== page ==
Re: [lxx] NT and LXX text criticism
- I apologize for my silence. It is a bad time of the year for such diversions!
The short answer is, of course, Yes and No.
Yes, the "eclectic" method is widely accepted (e.g. in the Goettingen project,
as in classical studies), and it is difficult to imagine what the alternative
would be if one is interested in getting as close as possible to the first
translations, centuries before our oldest extant extensive witnesses.
No, the approaches will not be identical since the understanding that there was
a base text from which most of the Greek materials were translated (the
hypothetical Hebrew/Aramaic on which the first translations were based), and
that there continued to be contacts between some Greek transmitters and the
Hebrew/Aramaic materials available to them, raises methodological issues that
are not present (or at least not so obvious) with the NT (or classical Greek)
Perhaps still helpful on these matters is the volume I edited in my youth
entitled "Septuagint Lexicography" (1972 more or less), or at least the articles
gathered therein. Unfortunately, I don't have it available yet in electronic
form, and I don't have time right now to supply the table of contents.
> I'm going to try to "bump" this topic so it might attract some notice. No
> one has ventured any response yet. I will only add that in sources I have
> consulted on LXX scholarship (mostly in English since my German is not so
> good) I have found no discussion of text critical method. I assume the
> Goettingen folks are following the lead of NT text critics following WH,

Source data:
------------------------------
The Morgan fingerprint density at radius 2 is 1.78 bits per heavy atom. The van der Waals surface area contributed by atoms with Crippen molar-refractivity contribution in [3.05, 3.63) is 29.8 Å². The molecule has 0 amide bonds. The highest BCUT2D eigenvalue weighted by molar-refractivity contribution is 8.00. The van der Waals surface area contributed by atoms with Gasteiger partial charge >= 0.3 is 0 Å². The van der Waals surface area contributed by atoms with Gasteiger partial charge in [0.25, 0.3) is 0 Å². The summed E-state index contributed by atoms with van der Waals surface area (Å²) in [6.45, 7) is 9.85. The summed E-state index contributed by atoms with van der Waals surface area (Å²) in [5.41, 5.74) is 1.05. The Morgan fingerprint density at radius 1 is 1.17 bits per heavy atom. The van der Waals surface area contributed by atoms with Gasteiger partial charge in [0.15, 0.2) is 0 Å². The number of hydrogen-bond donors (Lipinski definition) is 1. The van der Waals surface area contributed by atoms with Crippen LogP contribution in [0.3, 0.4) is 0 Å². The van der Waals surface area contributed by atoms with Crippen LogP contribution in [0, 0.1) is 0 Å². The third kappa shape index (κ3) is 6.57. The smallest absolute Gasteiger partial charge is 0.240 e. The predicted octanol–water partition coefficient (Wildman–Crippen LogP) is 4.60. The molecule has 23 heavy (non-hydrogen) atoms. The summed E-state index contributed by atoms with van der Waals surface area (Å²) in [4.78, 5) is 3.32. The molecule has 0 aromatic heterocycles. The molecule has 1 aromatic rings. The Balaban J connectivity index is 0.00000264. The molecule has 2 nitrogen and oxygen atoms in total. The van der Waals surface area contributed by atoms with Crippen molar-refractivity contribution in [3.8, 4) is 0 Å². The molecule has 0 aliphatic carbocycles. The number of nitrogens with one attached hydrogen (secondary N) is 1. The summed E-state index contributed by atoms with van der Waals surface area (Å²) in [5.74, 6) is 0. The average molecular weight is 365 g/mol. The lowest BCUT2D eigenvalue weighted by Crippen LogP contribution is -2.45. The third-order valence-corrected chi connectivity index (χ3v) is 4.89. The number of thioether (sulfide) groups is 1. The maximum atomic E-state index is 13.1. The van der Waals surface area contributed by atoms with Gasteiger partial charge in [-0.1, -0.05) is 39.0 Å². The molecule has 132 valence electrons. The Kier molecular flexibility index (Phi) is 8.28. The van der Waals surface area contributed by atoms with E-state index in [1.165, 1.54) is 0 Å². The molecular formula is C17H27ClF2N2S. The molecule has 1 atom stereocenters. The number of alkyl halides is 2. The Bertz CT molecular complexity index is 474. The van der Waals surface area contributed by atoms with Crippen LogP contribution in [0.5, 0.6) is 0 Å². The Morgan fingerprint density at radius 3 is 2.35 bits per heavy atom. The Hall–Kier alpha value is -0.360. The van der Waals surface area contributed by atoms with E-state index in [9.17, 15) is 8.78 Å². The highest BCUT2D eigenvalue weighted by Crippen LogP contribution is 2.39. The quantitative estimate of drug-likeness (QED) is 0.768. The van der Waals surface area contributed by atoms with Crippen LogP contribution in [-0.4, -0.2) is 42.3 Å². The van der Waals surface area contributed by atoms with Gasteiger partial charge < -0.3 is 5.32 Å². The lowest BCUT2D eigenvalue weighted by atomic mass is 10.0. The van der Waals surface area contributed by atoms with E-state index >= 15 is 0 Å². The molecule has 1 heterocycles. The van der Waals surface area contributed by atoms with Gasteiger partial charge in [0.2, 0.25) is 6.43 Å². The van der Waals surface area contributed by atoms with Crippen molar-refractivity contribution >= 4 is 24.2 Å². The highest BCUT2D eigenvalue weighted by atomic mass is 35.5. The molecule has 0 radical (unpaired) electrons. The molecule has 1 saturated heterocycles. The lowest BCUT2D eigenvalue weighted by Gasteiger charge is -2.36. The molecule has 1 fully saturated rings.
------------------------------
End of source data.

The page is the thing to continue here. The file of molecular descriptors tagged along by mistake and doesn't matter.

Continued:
> perhaps considering the eclectic approach to stand in no need of
> justification or explication. Can anyone comment, please?
> Thanks, James
> On Wed, 19 Oct 2005, James Miller wrote:
> > Here is a quotation from an article by Gordon Fee. It refers to
> > text-critical method in NT studies after Wescott and Hort: "With the
> > rejection of Hort's genealogical method . . . there has emerged a method
> > that may be properly called 'eclectic.' Essentially, this means that the
> > 'original' text of the NT is to be chosen variant by variant, using all
> > the principles of critical judgement without regarding one MS or text-type
> > as necessarily preserving that 'original.'" Does this same situation of an
> > "eclectic method" that chooses the original text variant by variant rather
> > than relying on the authority of particular manuscripts or text-types hold
> > for LXX text critics? I believe it does, as the Goettingen volumes seem to
> > be just this sort of eclectic text. But it would be good to get
> > confirmation from other authorities on the similarities and/or differences
> > between eclecticism in NT as opposed to LXX text criticism. Input, anyone?
> > Bob?
> > Thanks, James
> Yahoo! Groups Links
Robert A. Kraft, Religious Studies, University of Pennsylvania
227 Logan Hall (Philadelphia PA 19104-6304); tel. 215 898-5827
- --- In email@example.com, Robert Kraft <kraft@c...> wrote:
>Some of us have trouble remembering when the peak load times of the
> I apologize for my silence. It is a bad time of the year for
> such diversions!
academic schedule are;)
For completely different reasons, I was too busy to reply also. But
now I can at least add that the FAQ for this Yahoo! group has a little
something to offer; in particular, it mentions Jellicoe as a
reference, which describes much of what you mentioned.
The FAQ is at http://students.cua.edu/16kalvesmaki/LXX/LXXFAQ.htm.
Weingreen is also a good text on OT Textual Criticism in general,
which includes at least some coverage of LXX/OG issues.
Of course, you can find it on Amazon at:
It even has nearly universal positive ratings, and 33 used copies